Grammabear (Josh's grandmother)

Jason said...

I couldn't really read what you pasted in there, so I have copied it, fixed it, and repasted it here:

Being angry with someone because we believe their actions or inactions have prevented us from getting what we want or need, is a common reaction in life. We seemed to be born with the ability to be angry in order to get our needs met. As a baby we cry when we are hungry, wet, or need to be held. And if there is a loving person attending to our needs, we find that being angry often gets us what we want. Eventually we learn that this is not the only way to get what we want or need. There are times when we sense that we have lost something that we had, and we become sad. It seems to me to be anger turned inward because we realize that we don't always control events in our lives. In fact, when we sense that we have no control over a situation in our lives we become fearful. Fear appears to be the underlying emotion of anger and sadness. Yet, when we feel that all of our needs at a particular moment are being met, we experience many positive feelings such as love, joy, peace, patience, kindness, generosity, and gentleness. We seem to be "healthy" when we reach this state.

The belief that we need to continue to be angry and upset with someone in order get what we want is a childish notion. At its core is a belief that how we feel in a situation is dependent on what is happening outside of ourselves. Forgiveness is a choice to take control from within. It recognizes that in order to be reach a state of "healthiness" we need to stop blaming others for how we feel and accept the fact we control how we feel.

Interestingly, Christians often recite the Lord's Prayer asking for forgiveness just as they forgive others. It recognizes that our sense of being forgiven is related to our choice to forgive. I like the expanded meaning of the Aramaic (the language Jesus spoke) of the words in this prayer. They suggest an image of untying knots so that only a simple bond of love exists between ourselves and others. It is related to the understanding that we are spiritual beings on a human journey and not human beings on a spiritual journey.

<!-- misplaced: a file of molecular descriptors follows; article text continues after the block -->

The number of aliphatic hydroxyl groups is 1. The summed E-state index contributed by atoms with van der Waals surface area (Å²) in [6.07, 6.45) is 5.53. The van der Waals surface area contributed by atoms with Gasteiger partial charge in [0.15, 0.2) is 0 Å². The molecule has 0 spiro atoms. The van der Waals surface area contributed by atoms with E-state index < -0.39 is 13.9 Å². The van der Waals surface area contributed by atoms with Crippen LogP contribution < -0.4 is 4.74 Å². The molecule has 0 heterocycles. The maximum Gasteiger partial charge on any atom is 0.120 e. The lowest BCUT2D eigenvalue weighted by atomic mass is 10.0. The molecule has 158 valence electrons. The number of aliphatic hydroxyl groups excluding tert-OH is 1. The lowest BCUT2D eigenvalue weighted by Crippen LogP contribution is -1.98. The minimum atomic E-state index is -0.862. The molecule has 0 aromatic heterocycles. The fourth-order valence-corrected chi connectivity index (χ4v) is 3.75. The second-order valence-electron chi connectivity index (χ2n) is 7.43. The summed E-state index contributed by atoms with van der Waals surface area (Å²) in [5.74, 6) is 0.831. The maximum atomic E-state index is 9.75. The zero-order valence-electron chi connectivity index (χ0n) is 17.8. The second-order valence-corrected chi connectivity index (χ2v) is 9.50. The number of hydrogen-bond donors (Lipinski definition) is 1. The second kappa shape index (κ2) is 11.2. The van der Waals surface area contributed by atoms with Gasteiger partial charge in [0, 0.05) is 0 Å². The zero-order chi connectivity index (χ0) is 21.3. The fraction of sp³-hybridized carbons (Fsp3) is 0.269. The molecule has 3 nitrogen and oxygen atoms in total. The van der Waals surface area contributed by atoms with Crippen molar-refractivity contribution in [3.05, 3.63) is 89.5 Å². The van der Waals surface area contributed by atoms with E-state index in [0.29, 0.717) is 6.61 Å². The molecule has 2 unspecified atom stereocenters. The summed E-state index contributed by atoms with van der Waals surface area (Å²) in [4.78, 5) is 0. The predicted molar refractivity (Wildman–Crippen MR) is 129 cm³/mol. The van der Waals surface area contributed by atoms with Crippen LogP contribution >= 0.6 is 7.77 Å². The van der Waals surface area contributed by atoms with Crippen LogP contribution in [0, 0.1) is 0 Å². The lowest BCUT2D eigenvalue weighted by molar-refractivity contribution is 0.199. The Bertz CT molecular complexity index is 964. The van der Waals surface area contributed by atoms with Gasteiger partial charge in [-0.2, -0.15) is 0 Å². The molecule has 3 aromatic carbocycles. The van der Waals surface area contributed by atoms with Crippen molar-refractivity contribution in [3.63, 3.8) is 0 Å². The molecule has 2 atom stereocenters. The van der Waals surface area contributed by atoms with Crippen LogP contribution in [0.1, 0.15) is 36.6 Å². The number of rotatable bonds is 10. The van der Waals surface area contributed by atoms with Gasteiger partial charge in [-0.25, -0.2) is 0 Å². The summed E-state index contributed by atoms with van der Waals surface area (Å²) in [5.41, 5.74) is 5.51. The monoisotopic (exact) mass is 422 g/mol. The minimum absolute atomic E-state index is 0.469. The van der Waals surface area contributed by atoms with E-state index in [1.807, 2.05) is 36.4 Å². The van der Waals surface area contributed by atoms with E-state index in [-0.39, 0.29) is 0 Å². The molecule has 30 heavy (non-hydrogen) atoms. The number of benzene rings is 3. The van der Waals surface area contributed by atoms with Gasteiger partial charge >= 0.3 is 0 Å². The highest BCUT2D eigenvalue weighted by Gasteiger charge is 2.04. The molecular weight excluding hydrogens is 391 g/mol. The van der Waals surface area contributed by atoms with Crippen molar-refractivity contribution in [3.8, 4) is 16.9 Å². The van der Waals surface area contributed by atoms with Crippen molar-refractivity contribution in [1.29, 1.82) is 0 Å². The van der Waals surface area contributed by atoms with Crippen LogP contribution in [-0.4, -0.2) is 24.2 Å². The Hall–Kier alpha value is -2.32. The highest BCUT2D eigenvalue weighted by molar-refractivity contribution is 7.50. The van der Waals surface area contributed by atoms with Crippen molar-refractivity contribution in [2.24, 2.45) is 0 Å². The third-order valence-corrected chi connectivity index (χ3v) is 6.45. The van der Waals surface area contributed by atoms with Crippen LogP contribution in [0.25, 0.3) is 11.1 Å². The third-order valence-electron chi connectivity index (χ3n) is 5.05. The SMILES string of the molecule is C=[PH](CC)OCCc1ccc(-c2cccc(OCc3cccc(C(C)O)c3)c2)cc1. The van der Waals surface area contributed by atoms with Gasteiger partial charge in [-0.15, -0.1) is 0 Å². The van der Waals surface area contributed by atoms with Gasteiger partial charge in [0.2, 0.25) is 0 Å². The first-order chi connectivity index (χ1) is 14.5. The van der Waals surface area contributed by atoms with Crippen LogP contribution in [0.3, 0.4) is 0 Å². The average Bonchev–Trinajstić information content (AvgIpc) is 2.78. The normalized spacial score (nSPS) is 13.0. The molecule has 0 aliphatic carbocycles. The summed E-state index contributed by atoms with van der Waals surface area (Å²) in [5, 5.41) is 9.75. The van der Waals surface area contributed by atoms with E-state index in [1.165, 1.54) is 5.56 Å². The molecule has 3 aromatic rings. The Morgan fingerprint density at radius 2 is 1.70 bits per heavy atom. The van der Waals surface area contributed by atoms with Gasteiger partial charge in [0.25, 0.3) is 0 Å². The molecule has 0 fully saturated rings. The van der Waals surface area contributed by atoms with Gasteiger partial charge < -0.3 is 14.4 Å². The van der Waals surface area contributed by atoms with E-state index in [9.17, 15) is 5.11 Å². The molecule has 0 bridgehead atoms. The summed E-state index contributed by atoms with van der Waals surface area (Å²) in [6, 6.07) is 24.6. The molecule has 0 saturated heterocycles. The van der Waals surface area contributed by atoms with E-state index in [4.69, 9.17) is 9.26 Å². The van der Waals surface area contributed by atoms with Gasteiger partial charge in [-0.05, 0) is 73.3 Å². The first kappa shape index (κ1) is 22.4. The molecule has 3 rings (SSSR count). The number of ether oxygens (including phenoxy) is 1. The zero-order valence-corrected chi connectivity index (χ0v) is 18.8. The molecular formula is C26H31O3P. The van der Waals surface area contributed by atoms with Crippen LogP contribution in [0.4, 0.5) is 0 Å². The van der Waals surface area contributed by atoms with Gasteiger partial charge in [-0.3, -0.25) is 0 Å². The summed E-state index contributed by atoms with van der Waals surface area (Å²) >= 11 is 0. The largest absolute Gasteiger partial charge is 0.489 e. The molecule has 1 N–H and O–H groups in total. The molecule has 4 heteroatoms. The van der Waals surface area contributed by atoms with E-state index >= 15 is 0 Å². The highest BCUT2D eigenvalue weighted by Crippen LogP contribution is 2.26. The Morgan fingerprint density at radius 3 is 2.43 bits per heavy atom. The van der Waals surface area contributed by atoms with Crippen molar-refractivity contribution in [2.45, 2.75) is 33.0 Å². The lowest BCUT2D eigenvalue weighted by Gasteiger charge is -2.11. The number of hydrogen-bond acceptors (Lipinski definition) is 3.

-----------------------
Learning to Forgive

Forgiveness is beneficial not only mentally but physically as well. People who forgive tend to be less angry, depressed, stressed out and anxious, and have lower blood pressure and heart rates than those who hold grudges. If you tend to have a hard time letting go of a grievance, consider that forgiveness does not mean you have to forget an incident, but rather that you can place a limit on how it affects you and your relationship with another, and that you benefit from the process as much as the person with whom you have the grudge.

Jason said...

By the way, this post is really, really funny because it is called "Being Ang". At first I didn't get it, then I thought it was a reference to Angela, then I realized it was supposed to say "Being Angry", but finally I decided that it was funnier to think that it was a reference to Angela.

Autumn said...

Grammabear!!! Have we met? I am also a Flybaby for several years running...also moderator of the FLYingInCleveland group. :)

Grammabear said...

Hi Autumn,

We might have met at Josh and Donna's wedding, if you were there, but we probably wouldn't remember each other from that.

I just love FlyLady! I learned about it from Josh's mom a few years ago, and have gradually incorporated more and more of the princples and practices.

What do you think of Hey Tom!? It sounds like lots of wives have difficulty understanding their husbands - and Tom is very helpful. :D

Autumn said...

I just looked at Hey Tom! today before you mentioned it. :) I was looking at Flylady's "tree house" with a little bit of envy. You might have seen it, too. There is some really helpful advice on that site!